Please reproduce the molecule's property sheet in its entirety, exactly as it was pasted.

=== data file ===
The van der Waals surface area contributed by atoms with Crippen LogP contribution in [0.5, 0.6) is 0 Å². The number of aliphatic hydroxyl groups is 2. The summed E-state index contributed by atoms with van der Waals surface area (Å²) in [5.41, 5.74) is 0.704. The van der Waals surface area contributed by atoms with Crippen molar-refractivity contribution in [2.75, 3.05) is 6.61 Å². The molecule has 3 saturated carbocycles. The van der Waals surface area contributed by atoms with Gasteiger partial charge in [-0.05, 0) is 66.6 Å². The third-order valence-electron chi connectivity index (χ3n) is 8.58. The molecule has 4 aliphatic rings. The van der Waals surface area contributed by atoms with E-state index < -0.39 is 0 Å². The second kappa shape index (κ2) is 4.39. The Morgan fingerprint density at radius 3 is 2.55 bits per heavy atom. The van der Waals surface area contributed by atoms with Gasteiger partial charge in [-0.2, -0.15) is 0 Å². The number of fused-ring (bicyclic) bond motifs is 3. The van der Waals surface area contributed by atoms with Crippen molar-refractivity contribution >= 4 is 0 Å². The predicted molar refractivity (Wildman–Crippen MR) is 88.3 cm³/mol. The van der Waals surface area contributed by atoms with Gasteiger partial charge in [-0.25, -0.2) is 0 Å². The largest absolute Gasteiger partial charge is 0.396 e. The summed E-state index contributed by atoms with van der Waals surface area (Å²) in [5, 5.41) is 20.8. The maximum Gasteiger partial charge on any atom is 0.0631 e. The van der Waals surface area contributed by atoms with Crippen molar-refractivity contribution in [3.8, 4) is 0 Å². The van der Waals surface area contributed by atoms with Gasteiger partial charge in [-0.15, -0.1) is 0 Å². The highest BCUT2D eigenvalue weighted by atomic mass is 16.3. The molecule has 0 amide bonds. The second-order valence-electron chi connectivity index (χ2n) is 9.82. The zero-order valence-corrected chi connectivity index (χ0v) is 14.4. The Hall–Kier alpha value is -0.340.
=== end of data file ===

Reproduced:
The van der Waals surface area contributed by atoms with Crippen LogP contribution in [0.5, 0.6) is 0 Å². The number of aliphatic hydroxyl groups is 2. The summed E-state index contributed by atoms with van der Waals surface area (Å²) in [5.41, 5.74) is 0.704. The van der Waals surface area contributed by atoms with Crippen molar-refractivity contribution in [2.75, 3.05) is 6.61 Å². The molecule has 3 saturated carbocycles. The van der Waals surface area contributed by atoms with Gasteiger partial charge in [-0.05, 0) is 66.6 Å². The third-order valence-electron chi connectivity index (χ3n) is 8.58. The molecule has 4 aliphatic rings. The van der Waals surface area contributed by atoms with E-state index < -0.39 is 0 Å². The second kappa shape index (κ2) is 4.39. The Morgan fingerprint density at radius 3 is 2.55 bits per heavy atom. The van der Waals surface area contributed by atoms with Gasteiger partial charge in [-0.2, -0.15) is 0 Å². The number of fused-ring (bicyclic) bond motifs is 3. The van der Waals surface area contributed by atoms with Crippen molar-refractivity contribution >= 4 is 0 Å². The predicted molar refractivity (Wildman–Crippen MR) is 88.3 cm³/mol. The van der Waals surface area contributed by atoms with Gasteiger partial charge in [-0.25, -0.2) is 0 Å². The largest absolute Gasteiger partial charge is 0.396 e. The summed E-state index contributed by atoms with van der Waals surface area (Å²) in [5, 5.41) is 20.8. The maximum Gasteiger partial charge on any atom is 0.0631 e. The van der Waals surface area contributed by atoms with Crippen molar-refractivity contribution in [3.8, 4) is 0 Å². The van der Waals surface area contributed by atoms with Gasteiger partial charge in [-0.15, -0.1) is 0 Å². The highest BCUT2D eigenvalue weighted by atomic mass is 16.3. The molecule has 0 amide bonds. The second-order valence-electron chi connectivity index (χ2n) is 9.82. The zero-order valence-corrected chi connectivity index (χ0v) is 14.4. The Hall–Kier alpha value is -0.340.